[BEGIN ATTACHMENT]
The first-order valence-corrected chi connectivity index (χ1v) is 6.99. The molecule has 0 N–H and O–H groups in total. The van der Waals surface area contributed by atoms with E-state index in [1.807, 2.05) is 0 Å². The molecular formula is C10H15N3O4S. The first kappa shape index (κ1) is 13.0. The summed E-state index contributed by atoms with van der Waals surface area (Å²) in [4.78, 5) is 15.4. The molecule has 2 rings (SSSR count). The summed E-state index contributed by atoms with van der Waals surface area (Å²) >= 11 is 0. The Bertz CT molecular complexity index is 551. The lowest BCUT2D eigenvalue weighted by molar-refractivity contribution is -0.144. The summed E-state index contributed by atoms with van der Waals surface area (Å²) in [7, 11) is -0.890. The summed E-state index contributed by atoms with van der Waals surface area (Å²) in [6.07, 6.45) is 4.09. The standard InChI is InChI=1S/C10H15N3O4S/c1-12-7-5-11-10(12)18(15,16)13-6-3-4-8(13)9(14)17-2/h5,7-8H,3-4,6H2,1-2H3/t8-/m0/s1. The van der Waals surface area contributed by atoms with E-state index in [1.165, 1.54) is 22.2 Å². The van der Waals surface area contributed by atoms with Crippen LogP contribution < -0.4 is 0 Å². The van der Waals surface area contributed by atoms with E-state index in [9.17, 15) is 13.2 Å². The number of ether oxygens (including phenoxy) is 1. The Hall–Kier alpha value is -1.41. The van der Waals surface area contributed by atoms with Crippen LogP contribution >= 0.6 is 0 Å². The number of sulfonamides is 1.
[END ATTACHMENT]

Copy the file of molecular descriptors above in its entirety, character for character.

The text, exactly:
The first-order valence-corrected chi connectivity index (χ1v) is 6.99. The molecule has 0 N–H and O–H groups in total. The van der Waals surface area contributed by atoms with E-state index in [1.807, 2.05) is 0 Å². The molecular formula is C10H15N3O4S. The first kappa shape index (κ1) is 13.0. The summed E-state index contributed by atoms with van der Waals surface area (Å²) in [4.78, 5) is 15.4. The molecule has 2 rings (SSSR count). The summed E-state index contributed by atoms with van der Waals surface area (Å²) >= 11 is 0. The Bertz CT molecular complexity index is 551. The lowest BCUT2D eigenvalue weighted by molar-refractivity contribution is -0.144. The summed E-state index contributed by atoms with van der Waals surface area (Å²) in [7, 11) is -0.890. The summed E-state index contributed by atoms with van der Waals surface area (Å²) in [6.07, 6.45) is 4.09. The standard InChI is InChI=1S/C10H15N3O4S/c1-12-7-5-11-10(12)18(15,16)13-6-3-4-8(13)9(14)17-2/h5,7-8H,3-4,6H2,1-2H3/t8-/m0/s1. The van der Waals surface area contributed by atoms with E-state index in [1.165, 1.54) is 22.2 Å². The van der Waals surface area contributed by atoms with Crippen LogP contribution < -0.4 is 0 Å². The van der Waals surface area contributed by atoms with E-state index in [9.17, 15) is 13.2 Å². The number of ether oxygens (including phenoxy) is 1. The Hall–Kier alpha value is -1.41. The van der Waals surface area contributed by atoms with Crippen LogP contribution >= 0.6 is 0 Å². The number of sulfonamides is 1.